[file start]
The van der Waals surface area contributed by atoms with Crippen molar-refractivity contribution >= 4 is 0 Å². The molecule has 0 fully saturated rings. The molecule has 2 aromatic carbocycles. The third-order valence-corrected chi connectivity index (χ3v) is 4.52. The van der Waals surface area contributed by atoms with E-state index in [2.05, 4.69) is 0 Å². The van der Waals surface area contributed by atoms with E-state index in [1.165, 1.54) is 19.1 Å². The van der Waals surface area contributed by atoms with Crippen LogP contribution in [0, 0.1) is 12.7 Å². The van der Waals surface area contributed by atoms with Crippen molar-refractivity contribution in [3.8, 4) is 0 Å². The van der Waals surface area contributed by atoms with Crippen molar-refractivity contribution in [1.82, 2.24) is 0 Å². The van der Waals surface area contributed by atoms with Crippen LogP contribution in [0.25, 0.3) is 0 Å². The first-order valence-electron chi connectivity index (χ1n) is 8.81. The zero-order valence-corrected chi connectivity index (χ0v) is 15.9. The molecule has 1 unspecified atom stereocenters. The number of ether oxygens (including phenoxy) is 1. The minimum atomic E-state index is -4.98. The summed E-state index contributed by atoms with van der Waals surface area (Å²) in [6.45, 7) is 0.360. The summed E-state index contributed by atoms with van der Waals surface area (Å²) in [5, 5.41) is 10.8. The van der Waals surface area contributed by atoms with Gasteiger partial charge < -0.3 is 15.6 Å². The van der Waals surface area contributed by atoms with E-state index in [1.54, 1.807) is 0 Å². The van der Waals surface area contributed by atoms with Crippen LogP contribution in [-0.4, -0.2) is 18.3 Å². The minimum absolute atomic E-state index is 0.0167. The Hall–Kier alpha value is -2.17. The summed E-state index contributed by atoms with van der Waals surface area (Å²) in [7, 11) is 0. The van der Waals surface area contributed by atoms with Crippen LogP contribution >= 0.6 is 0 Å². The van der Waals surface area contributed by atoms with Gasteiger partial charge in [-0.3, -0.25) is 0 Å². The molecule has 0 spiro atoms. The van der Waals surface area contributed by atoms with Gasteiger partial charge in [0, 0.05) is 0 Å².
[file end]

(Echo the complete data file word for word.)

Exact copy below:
The van der Waals surface area contributed by atoms with Crippen molar-refractivity contribution >= 4 is 0 Å². The molecule has 0 fully saturated rings. The molecule has 2 aromatic carbocycles. The third-order valence-corrected chi connectivity index (χ3v) is 4.52. The van der Waals surface area contributed by atoms with E-state index in [2.05, 4.69) is 0 Å². The van der Waals surface area contributed by atoms with E-state index in [1.165, 1.54) is 19.1 Å². The van der Waals surface area contributed by atoms with Crippen LogP contribution in [0, 0.1) is 12.7 Å². The van der Waals surface area contributed by atoms with Crippen molar-refractivity contribution in [3.8, 4) is 0 Å². The van der Waals surface area contributed by atoms with Crippen molar-refractivity contribution in [1.82, 2.24) is 0 Å². The van der Waals surface area contributed by atoms with Crippen LogP contribution in [0.25, 0.3) is 0 Å². The first-order valence-electron chi connectivity index (χ1n) is 8.81. The zero-order valence-corrected chi connectivity index (χ0v) is 15.9. The molecule has 1 unspecified atom stereocenters. The number of ether oxygens (including phenoxy) is 1. The minimum atomic E-state index is -4.98. The summed E-state index contributed by atoms with van der Waals surface area (Å²) in [6.45, 7) is 0.360. The summed E-state index contributed by atoms with van der Waals surface area (Å²) in [5, 5.41) is 10.8. The van der Waals surface area contributed by atoms with Gasteiger partial charge < -0.3 is 15.6 Å². The van der Waals surface area contributed by atoms with E-state index in [1.54, 1.807) is 0 Å². The van der Waals surface area contributed by atoms with Crippen LogP contribution in [-0.4, -0.2) is 18.3 Å². The minimum absolute atomic E-state index is 0.0167. The Hall–Kier alpha value is -2.17. The summed E-state index contributed by atoms with van der Waals surface area (Å²) in [7, 11) is 0. The van der Waals surface area contributed by atoms with Crippen LogP contribution >= 0.6 is 0 Å². The van der Waals surface area contributed by atoms with Gasteiger partial charge in [-0.3, -0.25) is 0 Å². The molecule has 0 spiro atoms. The van der Waals surface area contributed by atoms with Gasteiger partial charge in [0, 0.05) is 0 Å².